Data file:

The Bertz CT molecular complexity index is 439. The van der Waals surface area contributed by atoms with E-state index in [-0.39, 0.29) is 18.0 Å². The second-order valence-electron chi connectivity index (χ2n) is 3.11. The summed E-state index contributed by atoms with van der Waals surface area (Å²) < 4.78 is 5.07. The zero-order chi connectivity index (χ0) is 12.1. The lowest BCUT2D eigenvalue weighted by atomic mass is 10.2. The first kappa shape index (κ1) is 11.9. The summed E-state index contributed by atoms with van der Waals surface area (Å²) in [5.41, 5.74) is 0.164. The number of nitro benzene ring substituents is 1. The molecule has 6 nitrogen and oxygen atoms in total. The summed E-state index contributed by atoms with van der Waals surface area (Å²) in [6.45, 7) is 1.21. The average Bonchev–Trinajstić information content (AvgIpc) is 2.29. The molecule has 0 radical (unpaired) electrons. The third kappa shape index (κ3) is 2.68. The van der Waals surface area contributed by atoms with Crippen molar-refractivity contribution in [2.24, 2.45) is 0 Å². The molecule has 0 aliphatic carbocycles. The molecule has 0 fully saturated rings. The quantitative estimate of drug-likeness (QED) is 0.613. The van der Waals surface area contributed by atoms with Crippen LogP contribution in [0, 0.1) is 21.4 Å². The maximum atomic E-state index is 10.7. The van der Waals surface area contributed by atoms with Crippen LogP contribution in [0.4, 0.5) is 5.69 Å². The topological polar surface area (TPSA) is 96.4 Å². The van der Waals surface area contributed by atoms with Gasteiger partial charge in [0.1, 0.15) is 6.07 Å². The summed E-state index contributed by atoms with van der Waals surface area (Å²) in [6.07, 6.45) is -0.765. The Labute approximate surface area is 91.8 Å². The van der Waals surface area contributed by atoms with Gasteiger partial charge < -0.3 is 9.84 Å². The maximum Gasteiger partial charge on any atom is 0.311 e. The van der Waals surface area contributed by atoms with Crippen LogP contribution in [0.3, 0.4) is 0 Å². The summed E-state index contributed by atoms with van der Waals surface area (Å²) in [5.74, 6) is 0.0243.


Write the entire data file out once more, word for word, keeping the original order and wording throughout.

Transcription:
The Bertz CT molecular complexity index is 439. The van der Waals surface area contributed by atoms with E-state index in [-0.39, 0.29) is 18.0 Å². The second-order valence-electron chi connectivity index (χ2n) is 3.11. The summed E-state index contributed by atoms with van der Waals surface area (Å²) < 4.78 is 5.07. The zero-order chi connectivity index (χ0) is 12.1. The lowest BCUT2D eigenvalue weighted by atomic mass is 10.2. The first kappa shape index (κ1) is 11.9. The summed E-state index contributed by atoms with van der Waals surface area (Å²) in [5.41, 5.74) is 0.164. The number of nitro benzene ring substituents is 1. The molecule has 6 nitrogen and oxygen atoms in total. The summed E-state index contributed by atoms with van der Waals surface area (Å²) in [6.45, 7) is 1.21. The average Bonchev–Trinajstić information content (AvgIpc) is 2.29. The molecule has 0 radical (unpaired) electrons. The third kappa shape index (κ3) is 2.68. The van der Waals surface area contributed by atoms with Crippen molar-refractivity contribution in [2.24, 2.45) is 0 Å². The molecule has 0 aliphatic carbocycles. The molecule has 0 fully saturated rings. The quantitative estimate of drug-likeness (QED) is 0.613. The van der Waals surface area contributed by atoms with Crippen LogP contribution in [0, 0.1) is 21.4 Å². The maximum atomic E-state index is 10.7. The van der Waals surface area contributed by atoms with Crippen LogP contribution in [0.4, 0.5) is 5.69 Å². The topological polar surface area (TPSA) is 96.4 Å². The van der Waals surface area contributed by atoms with Gasteiger partial charge in [0.1, 0.15) is 6.07 Å². The summed E-state index contributed by atoms with van der Waals surface area (Å²) in [6.07, 6.45) is -0.765. The Labute approximate surface area is 91.8 Å². The van der Waals surface area contributed by atoms with Gasteiger partial charge < -0.3 is 9.84 Å². The maximum Gasteiger partial charge on any atom is 0.311 e. The van der Waals surface area contributed by atoms with Crippen LogP contribution in [0.3, 0.4) is 0 Å². The summed E-state index contributed by atoms with van der Waals surface area (Å²) in [5.74, 6) is 0.0243.